126 of 128 people found the following review helpful
How this edition differs from the old edition,
This review is from: The Wild Flower Key (Revised Edition) - How to identify wild plants, trees and shrubs in Britain and Ireland (Paperback)
The second edition of this classsic guide has been long coming: in 25 years since the book was published, many people are surprised to learn that there have been many changes to our knowledge of wild plants.
Many features used in identification have been shown to be inaccurate. Scientific names have changed. Many non-native species have become relatively widespread.
This second edition does differ dramatically from the first, but it's all in the detail:
1. there are over 100 new line drawings of diagnostic parts of plants;
2. there are 150 new colour plant portraits;
3. over a third of the genera keys have been re-written as many did not work!
4. national referees (i.e. top experts) have written keys for difficult groups such as willowherbs and water-starworts;
5. there are completely new keys, which did not appear in the old edition e.g. to fine-leaved mayweeds;
6. the new introduction is twice as long, with much additional information to assist beginners;
7. the new glossary is three times as long, packed with new line illustrations;
8. there are new features to assist those working in conservation, such as marking plants as BAP species and with their protected species and/or red list status;
9. there is a compilation of the lastest research on ancient woodland indicator species;
10. the new edition includes extra identification tips, from the new author's experience and from specialist publications like Plant Crib, not published in any other field guide.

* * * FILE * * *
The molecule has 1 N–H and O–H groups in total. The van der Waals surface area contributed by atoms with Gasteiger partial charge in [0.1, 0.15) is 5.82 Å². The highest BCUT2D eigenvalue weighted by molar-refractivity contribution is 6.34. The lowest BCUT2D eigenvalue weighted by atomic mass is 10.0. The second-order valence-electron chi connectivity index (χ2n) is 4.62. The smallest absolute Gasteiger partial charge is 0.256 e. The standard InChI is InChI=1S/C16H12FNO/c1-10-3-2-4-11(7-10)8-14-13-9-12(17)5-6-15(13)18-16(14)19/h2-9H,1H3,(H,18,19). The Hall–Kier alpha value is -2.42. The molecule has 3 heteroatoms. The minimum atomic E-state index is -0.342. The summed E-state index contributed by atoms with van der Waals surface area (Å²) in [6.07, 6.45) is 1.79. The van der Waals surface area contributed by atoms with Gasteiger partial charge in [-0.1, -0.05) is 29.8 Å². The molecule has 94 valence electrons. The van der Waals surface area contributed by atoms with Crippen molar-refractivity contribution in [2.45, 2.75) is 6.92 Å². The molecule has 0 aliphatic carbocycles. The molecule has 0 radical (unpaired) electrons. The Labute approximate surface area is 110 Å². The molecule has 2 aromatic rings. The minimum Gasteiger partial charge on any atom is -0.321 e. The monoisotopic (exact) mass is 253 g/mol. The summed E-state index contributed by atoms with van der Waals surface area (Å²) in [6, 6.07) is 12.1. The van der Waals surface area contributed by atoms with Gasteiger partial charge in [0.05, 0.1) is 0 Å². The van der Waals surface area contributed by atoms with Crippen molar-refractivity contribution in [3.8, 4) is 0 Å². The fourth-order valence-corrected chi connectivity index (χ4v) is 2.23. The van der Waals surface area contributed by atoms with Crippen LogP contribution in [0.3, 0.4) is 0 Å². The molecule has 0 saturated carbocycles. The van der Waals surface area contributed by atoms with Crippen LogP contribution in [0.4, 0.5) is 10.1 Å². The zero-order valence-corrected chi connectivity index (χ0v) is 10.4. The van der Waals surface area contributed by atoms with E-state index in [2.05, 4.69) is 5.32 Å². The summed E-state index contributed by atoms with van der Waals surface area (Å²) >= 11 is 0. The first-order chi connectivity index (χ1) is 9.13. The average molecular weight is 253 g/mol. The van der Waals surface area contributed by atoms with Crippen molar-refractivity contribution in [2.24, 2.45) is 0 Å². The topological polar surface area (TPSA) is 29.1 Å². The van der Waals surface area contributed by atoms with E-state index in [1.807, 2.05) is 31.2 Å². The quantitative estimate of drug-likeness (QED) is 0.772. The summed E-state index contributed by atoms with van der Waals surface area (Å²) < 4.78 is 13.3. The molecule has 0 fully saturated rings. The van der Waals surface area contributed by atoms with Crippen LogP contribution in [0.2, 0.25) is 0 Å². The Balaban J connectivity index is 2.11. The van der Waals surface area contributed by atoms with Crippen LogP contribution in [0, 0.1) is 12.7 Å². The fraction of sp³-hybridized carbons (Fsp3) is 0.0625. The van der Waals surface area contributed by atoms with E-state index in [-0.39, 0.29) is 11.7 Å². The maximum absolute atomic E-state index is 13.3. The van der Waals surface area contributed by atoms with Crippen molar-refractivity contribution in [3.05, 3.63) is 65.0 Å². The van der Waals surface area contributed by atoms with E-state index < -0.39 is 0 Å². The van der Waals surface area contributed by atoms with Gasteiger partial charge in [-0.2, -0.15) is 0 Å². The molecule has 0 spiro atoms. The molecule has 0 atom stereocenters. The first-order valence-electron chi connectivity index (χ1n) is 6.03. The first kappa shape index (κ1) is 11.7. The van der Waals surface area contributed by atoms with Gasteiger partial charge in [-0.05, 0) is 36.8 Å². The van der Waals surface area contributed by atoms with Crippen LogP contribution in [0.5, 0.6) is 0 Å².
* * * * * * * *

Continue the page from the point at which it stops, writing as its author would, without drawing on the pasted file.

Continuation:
This book is not really a competitor with the Fitter and Blamey books, as suggested by reviews here - it goes beyond just 'picture matching' and is the only book to bridge the gap between picture guides and non-illustrated, academic floras. Plus I have to say, the illustrations in the latest Fitter and Blamey book (2003) are mostly dreadful! There are many errors, sometimes just a bit misleading (e.g. meadow buttercup lower leaf) to unidentifiable blobs (e.g. purslane) to pictures of completely the wrong plant (e.g. narrow-leaved ragwort (it should have linear leaves!!)
In case anyone thinks I am biased as author of the new edition, please note that I revised the book because I got fed up with teaching using the old, out of date edition, and I do not get royalties!
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Initial post: 29 Feb 2008 14:14:30 GMT
Thankyou for updating Rose. I will buy a copy because the original is still an important work but to have it updated is a privilage not to be overlooked.
Posted on 26 May 2014 13:52:23 BDT
Roger Blake says:
That was an extremely useful list of updates. Thank-you. Having had the first edition since it came out and being most impressed with it - definitely the best guide out there - I will now finally get a copy of the second edition. Better late than never !
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